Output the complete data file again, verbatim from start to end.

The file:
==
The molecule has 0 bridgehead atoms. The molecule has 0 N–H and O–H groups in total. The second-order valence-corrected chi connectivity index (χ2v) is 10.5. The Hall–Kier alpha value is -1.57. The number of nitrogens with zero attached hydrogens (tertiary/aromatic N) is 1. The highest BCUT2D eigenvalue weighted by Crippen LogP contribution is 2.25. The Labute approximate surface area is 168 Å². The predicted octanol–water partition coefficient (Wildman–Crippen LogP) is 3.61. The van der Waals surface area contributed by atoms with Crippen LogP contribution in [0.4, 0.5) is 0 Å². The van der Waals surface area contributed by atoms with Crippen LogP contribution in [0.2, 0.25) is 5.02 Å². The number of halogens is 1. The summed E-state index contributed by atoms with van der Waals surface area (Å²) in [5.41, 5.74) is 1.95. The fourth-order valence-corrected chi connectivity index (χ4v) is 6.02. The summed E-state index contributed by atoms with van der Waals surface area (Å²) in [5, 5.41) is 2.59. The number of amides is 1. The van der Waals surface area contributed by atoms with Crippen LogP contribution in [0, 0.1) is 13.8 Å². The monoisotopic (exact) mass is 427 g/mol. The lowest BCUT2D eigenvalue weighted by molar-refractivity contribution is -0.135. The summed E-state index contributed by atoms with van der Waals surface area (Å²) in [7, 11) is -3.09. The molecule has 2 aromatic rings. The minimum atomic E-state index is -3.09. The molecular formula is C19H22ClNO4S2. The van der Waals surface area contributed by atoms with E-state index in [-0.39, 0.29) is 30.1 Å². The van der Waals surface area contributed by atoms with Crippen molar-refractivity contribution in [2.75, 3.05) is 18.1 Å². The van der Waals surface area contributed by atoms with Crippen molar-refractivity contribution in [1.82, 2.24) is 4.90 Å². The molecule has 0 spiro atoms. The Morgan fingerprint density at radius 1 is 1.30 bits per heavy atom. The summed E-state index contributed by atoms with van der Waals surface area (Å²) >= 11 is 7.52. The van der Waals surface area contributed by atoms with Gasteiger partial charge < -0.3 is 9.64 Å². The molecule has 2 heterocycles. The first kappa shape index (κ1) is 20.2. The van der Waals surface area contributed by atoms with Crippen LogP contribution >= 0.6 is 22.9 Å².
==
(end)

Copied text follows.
The molecule has 0 bridgehead atoms. The molecule has 0 N–H and O–H groups in total. The second-order valence-corrected chi connectivity index (χ2v) is 10.5. The Hall–Kier alpha value is -1.57. The number of nitrogens with zero attached hydrogens (tertiary/aromatic N) is 1. The highest BCUT2D eigenvalue weighted by Crippen LogP contribution is 2.25. The Labute approximate surface area is 168 Å². The predicted octanol–water partition coefficient (Wildman–Crippen LogP) is 3.61. The van der Waals surface area contributed by atoms with Crippen LogP contribution in [0.4, 0.5) is 0 Å². The van der Waals surface area contributed by atoms with Crippen LogP contribution in [0.2, 0.25) is 5.02 Å². The number of halogens is 1. The summed E-state index contributed by atoms with van der Waals surface area (Å²) in [5.41, 5.74) is 1.95. The fourth-order valence-corrected chi connectivity index (χ4v) is 6.02. The summed E-state index contributed by atoms with van der Waals surface area (Å²) in [5, 5.41) is 2.59. The number of amides is 1. The van der Waals surface area contributed by atoms with Crippen LogP contribution in [0, 0.1) is 13.8 Å². The monoisotopic (exact) mass is 427 g/mol. The lowest BCUT2D eigenvalue weighted by molar-refractivity contribution is -0.135. The summed E-state index contributed by atoms with van der Waals surface area (Å²) in [7, 11) is -3.09. The molecule has 2 aromatic rings. The minimum atomic E-state index is -3.09. The molecular formula is C19H22ClNO4S2. The van der Waals surface area contributed by atoms with E-state index in [-0.39, 0.29) is 30.1 Å². The van der Waals surface area contributed by atoms with Crippen molar-refractivity contribution in [2.75, 3.05) is 18.1 Å². The van der Waals surface area contributed by atoms with Crippen molar-refractivity contribution in [1.82, 2.24) is 4.90 Å². The molecule has 0 spiro atoms. The Morgan fingerprint density at radius 1 is 1.30 bits per heavy atom. The summed E-state index contributed by atoms with van der Waals surface area (Å²) >= 11 is 7.52. The van der Waals surface area contributed by atoms with Gasteiger partial charge < -0.3 is 9.64 Å². The molecule has 2 heterocycles. The first kappa shape index (κ1) is 20.2. The van der Waals surface area contributed by atoms with Crippen LogP contribution >= 0.6 is 22.9 Å².